A city in Germany recently installed a superconducting cable connecting two transformers that was cooled by liquid nitrogen. In addition to almost totally eliminating line loss, the cable was capable of sending five times more energy than conventional cable. 

The ability to generate massive amounts of electricity with minimal waste will be an integral part of upgrading our infrastructure, which will include smart cities and smart roads that charge our electric vehicles via contactless charging. The first in-road wireless charging project broke ground in 2019 and successfully charged a Renault Zoe EV at 8.5 kilowatts over a 20-meter section of road using one 15-kilowatt receiver. 

 

Smartroad Gotland project in Sweden. Source: Green Gar Reports 

 

Considering that there's 20.82 million miles of road in the world and a 40-ton truck would potentially need to utilize up to five separate receivers, the demand upon the world's electric grids could be immense. 

 

Room temperature superconductors just got the green light

 

Remember the -300 degrees I mentioned earlier? A big, expensive, impractical problem. Until now. 

Ranga Dias at the University of Rochester, New York, and his colleagues have made a superconductor by crushing carbon, sulphur and hydrogen between two diamonds at pressures around what is found at the center of the earth and at a temperature of around 15°C. This is the highest temperature at which superconductivity has ever been measured, and the first that can reasonably be called room temperature — at least as long as you have a jacket.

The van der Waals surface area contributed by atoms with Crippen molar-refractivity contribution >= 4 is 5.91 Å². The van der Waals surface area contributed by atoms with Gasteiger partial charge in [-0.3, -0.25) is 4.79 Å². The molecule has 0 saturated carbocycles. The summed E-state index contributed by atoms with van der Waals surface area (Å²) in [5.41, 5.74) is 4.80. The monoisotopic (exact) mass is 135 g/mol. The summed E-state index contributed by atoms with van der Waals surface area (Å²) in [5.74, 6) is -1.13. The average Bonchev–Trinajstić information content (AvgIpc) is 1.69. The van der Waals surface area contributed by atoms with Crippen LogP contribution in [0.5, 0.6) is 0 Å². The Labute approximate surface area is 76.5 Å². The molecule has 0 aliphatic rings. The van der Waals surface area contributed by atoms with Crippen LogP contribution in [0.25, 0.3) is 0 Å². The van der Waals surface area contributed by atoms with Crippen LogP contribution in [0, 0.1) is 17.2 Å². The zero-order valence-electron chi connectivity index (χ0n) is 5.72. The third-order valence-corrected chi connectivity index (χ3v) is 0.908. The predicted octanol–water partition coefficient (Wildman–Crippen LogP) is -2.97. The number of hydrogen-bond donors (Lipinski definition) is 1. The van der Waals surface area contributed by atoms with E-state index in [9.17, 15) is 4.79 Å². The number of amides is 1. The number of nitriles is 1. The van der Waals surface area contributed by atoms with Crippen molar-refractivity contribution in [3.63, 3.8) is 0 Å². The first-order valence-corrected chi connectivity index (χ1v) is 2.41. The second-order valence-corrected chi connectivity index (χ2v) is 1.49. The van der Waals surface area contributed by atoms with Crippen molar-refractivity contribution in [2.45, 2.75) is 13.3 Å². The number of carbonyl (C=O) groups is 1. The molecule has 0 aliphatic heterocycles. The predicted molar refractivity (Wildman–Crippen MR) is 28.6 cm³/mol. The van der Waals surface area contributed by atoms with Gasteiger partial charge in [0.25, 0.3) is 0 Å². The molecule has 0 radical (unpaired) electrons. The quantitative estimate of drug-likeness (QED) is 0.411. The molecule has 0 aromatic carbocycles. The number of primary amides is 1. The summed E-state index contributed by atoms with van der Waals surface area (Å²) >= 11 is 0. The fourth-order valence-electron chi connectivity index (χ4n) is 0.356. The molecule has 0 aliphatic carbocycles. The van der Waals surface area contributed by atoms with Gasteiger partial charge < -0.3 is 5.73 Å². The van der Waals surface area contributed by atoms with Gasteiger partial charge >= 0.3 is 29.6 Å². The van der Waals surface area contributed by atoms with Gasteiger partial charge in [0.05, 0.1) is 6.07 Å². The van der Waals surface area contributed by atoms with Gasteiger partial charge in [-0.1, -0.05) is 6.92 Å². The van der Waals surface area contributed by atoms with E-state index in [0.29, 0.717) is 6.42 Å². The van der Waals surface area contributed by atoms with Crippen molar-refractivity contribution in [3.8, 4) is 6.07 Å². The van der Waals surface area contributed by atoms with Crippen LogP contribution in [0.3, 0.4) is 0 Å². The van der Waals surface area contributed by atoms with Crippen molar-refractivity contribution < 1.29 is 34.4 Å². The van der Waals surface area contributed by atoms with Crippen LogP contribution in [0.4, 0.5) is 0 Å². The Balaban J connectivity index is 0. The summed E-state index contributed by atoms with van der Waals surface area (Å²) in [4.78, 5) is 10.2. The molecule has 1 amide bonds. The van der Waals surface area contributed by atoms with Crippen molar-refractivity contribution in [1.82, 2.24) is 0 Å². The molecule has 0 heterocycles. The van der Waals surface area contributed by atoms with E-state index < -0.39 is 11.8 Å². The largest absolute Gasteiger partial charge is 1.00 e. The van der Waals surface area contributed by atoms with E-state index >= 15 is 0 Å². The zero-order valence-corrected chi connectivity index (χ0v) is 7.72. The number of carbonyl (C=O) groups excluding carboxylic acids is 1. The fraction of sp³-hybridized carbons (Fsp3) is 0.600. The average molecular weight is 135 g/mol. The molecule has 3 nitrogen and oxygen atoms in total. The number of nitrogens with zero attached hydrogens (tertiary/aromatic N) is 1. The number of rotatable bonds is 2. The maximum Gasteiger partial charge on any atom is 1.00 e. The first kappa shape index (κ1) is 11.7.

Once Dias and his team found that the electrical resistance of their superconductive material went to zero at 15°C, they performed several other tests to confirm that it really was superconductive, such as making sure that it blocked magnetic fields

Blocking magnetic fields is one of the most exciting properties of superconductors. This effect allows superconductors to float above a permanent magnet, balanced by the magnetic field — seen in Maglev or Hovertrains, and Hoverboards (last seen in Back to the Future 2). 

“These are very thorough experiments, they basically nailed it down – when you look at the data, it’s stunning to see,” says Shanti Deemyad at the University of Utah. “This is going to shake the field.”

 

 

How room-temperature superconductors could affect construction, transportation, and infrastructure